The latest Solaris licensing and support rumbles

April 22, 2010

You know, I would really like it if my crazy pessimistic predictions for Solaris would stop coming true (cf). The latest news in the Solaris community is Oracle has apparently started telling people about the new Solaris licensing model (note that I haven't seen confirmation of this yet). Boiled down, it appears to be:

  • you can only run Solaris on Sun hardware (either directly on the hardware or virtualized through your choice of virtualization system); Solaris licenses are attached to the hardware and are not available otherwise.

    (Licenses are unlikely to transfer with used hardware, too.)

  • software support (which is effectively mandatory) costs some moderate percentage of the hardware price per year; the figure I've seen is 8%.

    (This is apparently your net cost, not the hardware's list price, so discounted hardware means discounted support.)

Anyone running Solaris on third-party hardware is now up the creek; existing support contracts will presumably be honored, but I doubt that you will be able to renew them or get coverage for new systems. Oracle has apparently canceled some large third-party hardware support agreements.

The last time around I said that this doesn't directly affect us because the university has a site-wide support contract with Sun. I now expect that contract to change dramatically when it is renewed in the fall, if it is renewed at all. While locally we are lucky enough to be running Solaris on real Sun hardware, I suspect that this is not the case across the university as a whole and there are a bunch of people who are likely to be in serious hurt (and on short notice to boot).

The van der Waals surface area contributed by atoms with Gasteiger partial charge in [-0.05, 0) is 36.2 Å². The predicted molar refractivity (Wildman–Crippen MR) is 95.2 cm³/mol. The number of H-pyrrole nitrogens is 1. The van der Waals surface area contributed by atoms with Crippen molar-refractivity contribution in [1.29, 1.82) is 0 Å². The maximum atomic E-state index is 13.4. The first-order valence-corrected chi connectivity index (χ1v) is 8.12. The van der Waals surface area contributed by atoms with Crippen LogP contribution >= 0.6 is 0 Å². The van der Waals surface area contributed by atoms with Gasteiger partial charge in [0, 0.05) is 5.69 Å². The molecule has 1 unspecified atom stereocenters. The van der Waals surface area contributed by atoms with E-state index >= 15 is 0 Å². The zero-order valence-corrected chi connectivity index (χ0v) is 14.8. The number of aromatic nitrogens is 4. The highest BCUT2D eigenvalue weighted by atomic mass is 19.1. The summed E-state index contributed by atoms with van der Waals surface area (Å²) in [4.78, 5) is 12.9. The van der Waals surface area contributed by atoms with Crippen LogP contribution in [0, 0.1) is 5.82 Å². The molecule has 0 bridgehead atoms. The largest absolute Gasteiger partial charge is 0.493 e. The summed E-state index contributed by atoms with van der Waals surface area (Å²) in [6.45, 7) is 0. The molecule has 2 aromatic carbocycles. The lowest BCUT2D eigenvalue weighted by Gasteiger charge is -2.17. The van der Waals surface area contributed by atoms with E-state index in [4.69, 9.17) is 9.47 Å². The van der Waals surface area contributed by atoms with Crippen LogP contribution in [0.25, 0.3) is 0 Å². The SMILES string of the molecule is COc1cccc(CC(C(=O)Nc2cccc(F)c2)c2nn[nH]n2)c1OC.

This is also likely to cost us (collectively) a significant amount of money, unless Oracle either changes the support pricing model or gives us significant discounts. For example, we have one group here running Solaris on a Thumper; even at half the rumored price, that is suddenly a quite expensive machine. Our own Solaris fileservers are luckily on inexpensive Sun hardware, but there are consequences even there; now, for example, deploying an additional hot spare or a long-term test machine has a real monetary cost beyond the (already bought) server hardware and rack space, since we have to buy support for it.

(Even if hardware comes with a right to run Solaris 10 update 8, we can't deploy a hot spare or a test machine without patching it to match our other machines, and we can't legally do that without a support contract for the machine.)


Comments on this page:

From 198.102.62.250 at 2010-04-22 10:55:14:

Our account manager has been giving us pricing information for Solaris on non-Sun gear (Silicon Mechanics, VMware), so I'm really hoping your first item isn't true.

If so, our cheap ZFS box solution would be pretty much out the window.

Surely Oracle wouldn't be that stupid....

Ray Van Dolson

From 67.176.45.160 at 2010-04-22 11:31:28:

If you are not Oracle's core business, you should prepare to be marginalized, and then shed.

From 98.207.128.168 at 2010-04-22 14:13:20:

I need to start finding an alternative to my ZFS fileservers. What other options have you looked at? Are FreeNAS or Openfiler any good? (I'm in a position to change filesystems/os if I need to.)

By cks at 2010-04-22 15:52:42: